in his tent for multiple days before important campaigns, and he often
met with different religious leaders to discuss the details of their faiths.
In his old age, he even summoned the Taoist leader Qiu Chuji to his camp,
and the pair supposedly had long conversations on immortality and philosophy.
8. He created one of the first international postal
Along with the bow and the horse, the Mongols most potent
weapon may have been their vast communication network. One of his earliest
decrees as Khan involved the formation of a mounted courier service known
as the “Yam.” This medieval express consisted of a well-organized series
of post houses and way stations strung out across the whole of the Empire.
By stopping to rest or take on a fresh mount every few miles, official
riders could often travel as far as 200 miles a day. The system allowed
goods and information to travel with unprecedented speed, but it also acted
as the eyes and ears of the Khan. Thanks to the Yam, he could easily keep
abreast of military and political developments and maintain contact with
his extensive network of spies and scouts. The Yam also helped protect
foreign dignitaries and merchants during their travels. In later years,
the service was famously used by the likes of Marco Polo and John of Plano
9. No one knows how he died or where he is buried.
Of all the enigmas surrounding the Khan’s life, perhaps
the most famous concerns how it ended. The traditional narrative says he
died in 1227 from injuries sustained in a fall from a horse, but other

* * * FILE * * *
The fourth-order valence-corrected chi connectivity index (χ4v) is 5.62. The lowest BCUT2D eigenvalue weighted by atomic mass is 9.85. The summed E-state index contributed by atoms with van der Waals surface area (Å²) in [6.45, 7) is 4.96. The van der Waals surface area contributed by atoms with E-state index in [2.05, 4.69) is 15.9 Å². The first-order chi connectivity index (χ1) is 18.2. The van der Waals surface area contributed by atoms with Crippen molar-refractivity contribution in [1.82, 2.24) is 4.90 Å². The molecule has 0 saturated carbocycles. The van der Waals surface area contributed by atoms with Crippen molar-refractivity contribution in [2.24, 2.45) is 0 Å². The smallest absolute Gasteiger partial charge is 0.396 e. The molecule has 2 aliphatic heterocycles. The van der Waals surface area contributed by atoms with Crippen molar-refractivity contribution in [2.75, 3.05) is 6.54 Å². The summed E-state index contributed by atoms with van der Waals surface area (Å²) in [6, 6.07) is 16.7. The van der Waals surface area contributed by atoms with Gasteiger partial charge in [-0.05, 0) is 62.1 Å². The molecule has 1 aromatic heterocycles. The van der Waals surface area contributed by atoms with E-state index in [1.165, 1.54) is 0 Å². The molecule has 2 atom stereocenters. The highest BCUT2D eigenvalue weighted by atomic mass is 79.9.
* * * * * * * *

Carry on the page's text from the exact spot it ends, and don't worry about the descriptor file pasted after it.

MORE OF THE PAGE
sources list everything from malaria to an arrow wound in the knee. One
of the more questionable accounts even claims he was murdered while trying
to force himself on a Chinese princess. However he died, the Khan took
great pains to keep his final resting place a secret. According to legend,
his funeral procession slaughtered everyone they came in contact with during
their journey and then repeatedly rode horses over his grave to help conceal
it. The tomb is most likely on or around a Mongolian mountain called Burkhan
Khaldun, but to this day its precise location is unknown.
10. The Soviets tried to snuff out his memory in Mongolia.
Genghis Khan is now seen as a national hero and founding
father of Mongolia, but during the era of Soviet rule in the 20th century,
the mere mention of his name was banned. Hoping to stamp out all traces
of Mongolian nationalism, the Soviets tried to suppress the Khan’s memory
by removing his story from school textbooks and forbidding people from
making pilgrimages to his birthplace in Khentii. Genghis Khan was eventually
restored to Mongolian history after the country won independence in the
early 1990s, and he’s since become a recurring motif in art and popular
culture. The Great Khan lends his name to the nation’s main airport in
the city of Ulan Bator, and his portrait even appears on Mongolian currency.
11. "Super Father" Genghis Khan
up to 16 million male descendants: See ERBzine
Genghis Khan on the Mongolian 1,000 tögrög banknote